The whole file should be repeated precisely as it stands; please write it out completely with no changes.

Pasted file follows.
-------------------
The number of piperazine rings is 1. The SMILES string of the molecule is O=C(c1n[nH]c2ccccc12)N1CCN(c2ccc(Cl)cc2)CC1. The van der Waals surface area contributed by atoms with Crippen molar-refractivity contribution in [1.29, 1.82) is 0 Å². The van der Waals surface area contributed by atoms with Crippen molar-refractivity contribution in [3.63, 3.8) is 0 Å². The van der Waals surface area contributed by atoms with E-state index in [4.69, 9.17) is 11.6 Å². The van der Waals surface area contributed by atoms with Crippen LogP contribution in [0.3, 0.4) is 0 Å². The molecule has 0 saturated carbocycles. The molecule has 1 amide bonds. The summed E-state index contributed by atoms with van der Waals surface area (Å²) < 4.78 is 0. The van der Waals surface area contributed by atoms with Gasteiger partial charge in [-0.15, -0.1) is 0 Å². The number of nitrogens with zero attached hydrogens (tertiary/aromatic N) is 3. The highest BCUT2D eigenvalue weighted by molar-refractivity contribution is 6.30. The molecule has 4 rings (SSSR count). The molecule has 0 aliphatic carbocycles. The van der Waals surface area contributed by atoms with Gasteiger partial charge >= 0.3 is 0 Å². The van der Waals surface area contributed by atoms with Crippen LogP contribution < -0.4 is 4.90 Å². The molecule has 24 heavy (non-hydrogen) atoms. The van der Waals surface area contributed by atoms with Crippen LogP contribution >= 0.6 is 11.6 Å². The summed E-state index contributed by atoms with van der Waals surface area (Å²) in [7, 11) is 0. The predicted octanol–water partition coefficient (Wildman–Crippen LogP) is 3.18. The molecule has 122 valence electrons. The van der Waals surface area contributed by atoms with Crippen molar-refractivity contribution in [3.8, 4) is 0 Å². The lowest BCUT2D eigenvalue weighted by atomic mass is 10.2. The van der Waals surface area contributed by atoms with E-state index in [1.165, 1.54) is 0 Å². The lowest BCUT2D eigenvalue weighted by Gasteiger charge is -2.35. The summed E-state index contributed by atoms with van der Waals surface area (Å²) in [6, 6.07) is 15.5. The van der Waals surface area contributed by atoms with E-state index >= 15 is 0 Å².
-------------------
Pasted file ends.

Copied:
The number of piperazine rings is 1. The SMILES string of the molecule is O=C(c1n[nH]c2ccccc12)N1CCN(c2ccc(Cl)cc2)CC1. The van der Waals surface area contributed by atoms with Crippen molar-refractivity contribution in [1.29, 1.82) is 0 Å². The van der Waals surface area contributed by atoms with Crippen molar-refractivity contribution in [3.63, 3.8) is 0 Å². The van der Waals surface area contributed by atoms with E-state index in [4.69, 9.17) is 11.6 Å². The van der Waals surface area contributed by atoms with Crippen LogP contribution in [0.3, 0.4) is 0 Å². The molecule has 0 saturated carbocycles. The molecule has 1 amide bonds. The summed E-state index contributed by atoms with van der Waals surface area (Å²) < 4.78 is 0. The van der Waals surface area contributed by atoms with Gasteiger partial charge in [-0.15, -0.1) is 0 Å². The number of nitrogens with zero attached hydrogens (tertiary/aromatic N) is 3. The highest BCUT2D eigenvalue weighted by molar-refractivity contribution is 6.30. The molecule has 4 rings (SSSR count). The molecule has 0 aliphatic carbocycles. The van der Waals surface area contributed by atoms with Gasteiger partial charge >= 0.3 is 0 Å². The van der Waals surface area contributed by atoms with Crippen LogP contribution < -0.4 is 4.90 Å². The molecule has 24 heavy (non-hydrogen) atoms. The van der Waals surface area contributed by atoms with Crippen LogP contribution >= 0.6 is 11.6 Å². The summed E-state index contributed by atoms with van der Waals surface area (Å²) in [7, 11) is 0. The predicted octanol–water partition coefficient (Wildman–Crippen LogP) is 3.18. The molecule has 122 valence electrons. The van der Waals surface area contributed by atoms with Crippen molar-refractivity contribution in [3.8, 4) is 0 Å². The lowest BCUT2D eigenvalue weighted by atomic mass is 10.2. The van der Waals surface area contributed by atoms with E-state index in [1.165, 1.54) is 0 Å². The lowest BCUT2D eigenvalue weighted by Gasteiger charge is -2.35. The summed E-state index contributed by atoms with van der Waals surface area (Å²) in [6, 6.07) is 15.5. The van der Waals surface area contributed by atoms with E-state index >= 15 is 0 Å².